Robot Riot, the tabletop sumo competition, is back | Feature | Chicago Reader

Robot Riot, the tabletop sumo competition, is back 

Its creators promise lots more mechanical mayhem, doughnuts, and beer.

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Corinne Mucha

This past Sunday night was the first really frigid night of the year, a night with the kind of weather that left the streets barren and delayed flights at O'Hare. But folks of all sorts, many even in costume—including a guy in a full-on purple-velvet Mad Hatter suit and top hat—crammed into Emporium Arcade Bar in Wicker Park to witness the return of Robot Riot, an event that its organizers describe as "the backyard wrestling of robot fighting."

The rules are pretty simple: robot builders bring in their homemade creations, remote-controlled battle bots that are small enough to duke it out on a tabletop. The robots engage in one-on-one fisticuffs, a sort of "robot sumo" where the object is to knock an opponent off the table or render it immobile. If the one-minute round doesn't produce a clear winner, one is chosen by the volume of the crowd's cheers, though with the shocking amounts of beer being consumed by everyone in the room, it was hard to keep track of who the cheers were for.

It was the first Robot Riot in Chicago in about a year, so excitement in the room was especially high. The event's organizers, Adrian Choy and Joe Piro, had spent the bulk of 2018 traveling with the Museum of Science and Industry's hands-on Robot Revolution exhibit, spreading their robotic obsessions with kids all over the country. Now the two are stationed in Chicago again and ready to make Robot Riot a regular occurrence. This weekend was the sixth since 2015, and judging from the packed, rowdy room, it's an understatement to say that it's grown from its humble beginnings.

Choy hosted that first battle at the now-closed Geek Bar in Wicker Park. He built six of the eight robots that went at it that night, handing them out to random people in the small 20-person crowd. He describes the genesis of Robot Riot as a way to combine his love of creative technology with his interest in Chicago's "weird underground-events scene," citing the Windy City Rollers and the Chicago Lady League of Arm Wrestlers as inspirations. Choy also says that he started Robot Riot because he "needed something cathartic to deal with the baggage in my life." It doesn't get much more cathartic than crushing beers and watching miniature robots smash the snot out of each other.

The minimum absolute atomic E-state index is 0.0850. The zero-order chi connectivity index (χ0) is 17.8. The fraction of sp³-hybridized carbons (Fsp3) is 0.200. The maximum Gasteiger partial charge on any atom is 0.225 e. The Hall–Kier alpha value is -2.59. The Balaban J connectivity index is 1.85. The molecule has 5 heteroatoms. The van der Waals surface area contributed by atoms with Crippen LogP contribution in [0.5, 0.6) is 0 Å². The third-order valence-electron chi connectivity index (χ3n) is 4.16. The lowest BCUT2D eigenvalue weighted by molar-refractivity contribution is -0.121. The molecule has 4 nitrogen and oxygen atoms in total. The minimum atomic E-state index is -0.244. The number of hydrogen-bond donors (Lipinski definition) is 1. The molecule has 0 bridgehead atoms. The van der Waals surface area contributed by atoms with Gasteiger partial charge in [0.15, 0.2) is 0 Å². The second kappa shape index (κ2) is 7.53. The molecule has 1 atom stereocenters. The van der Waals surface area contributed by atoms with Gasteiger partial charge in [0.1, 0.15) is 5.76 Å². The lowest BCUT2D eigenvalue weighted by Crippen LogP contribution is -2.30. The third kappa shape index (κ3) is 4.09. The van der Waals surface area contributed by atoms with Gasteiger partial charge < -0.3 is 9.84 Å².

There was a lot of ingenuity on display on the battle table at Emporium. Robots used wedges, nets, hammers, and glitter cannons to incapacitate their foes. But no fighter used advanced technology quite like Cheat Day, a tower-shaped bot topped with a doughnut. Cheat Day's movements weren't steered by a remote control like the rest of his competitors, but by wires attached to a pint of beer and a doughnut held by its creator. When the snacks reached the operator's mouth, Cheat Day would move.

The problem was that all the beer in the pint was gone before the round's 60 seconds was up, leaving Cheat Day unable to properly function and vulnerable to a beating from its opponent. Clearly not a winning strategy, but based on the uproarious crowd reaction, Cheat Day was the night's clear fan favorite. It's too bad it didn't take the championship though, considering one of the grand prizes was a $30 gift card to Stan's Donuts. That honor went to Nature Bot, built by Carlos Garcia and piloted by Ken "Filipino Flair" Seli, a team-up that Choy describes as "a force of nature."

Now that Choy, Piro, and Robot Riot are back in Chicago, they're looking to move things to another level. "I like the dirty-basement punk rock aesthetic we got going on, but I want to see how big and loud we can make this show," says Choy. "I want to get the complete Wrestlemania vibe at some point—smoke machines, lasers, intro music, the works."

For as rowdy and over-the-top as the energy of Robot Riot is, Choy sees it as an educational community event. "I want to make sure that we create an inclusive environment and continue to draw in amateurs who want to build robots but never have before," he says. "I want everyone in the crowd to think, 'I can do this too.' Most of our competitors don't have any experience coding or soldering circuits, but we do what we can to hook up would-be fighters with resources so that they can turn their drunken bar-napkin doodles into combat robots."   v

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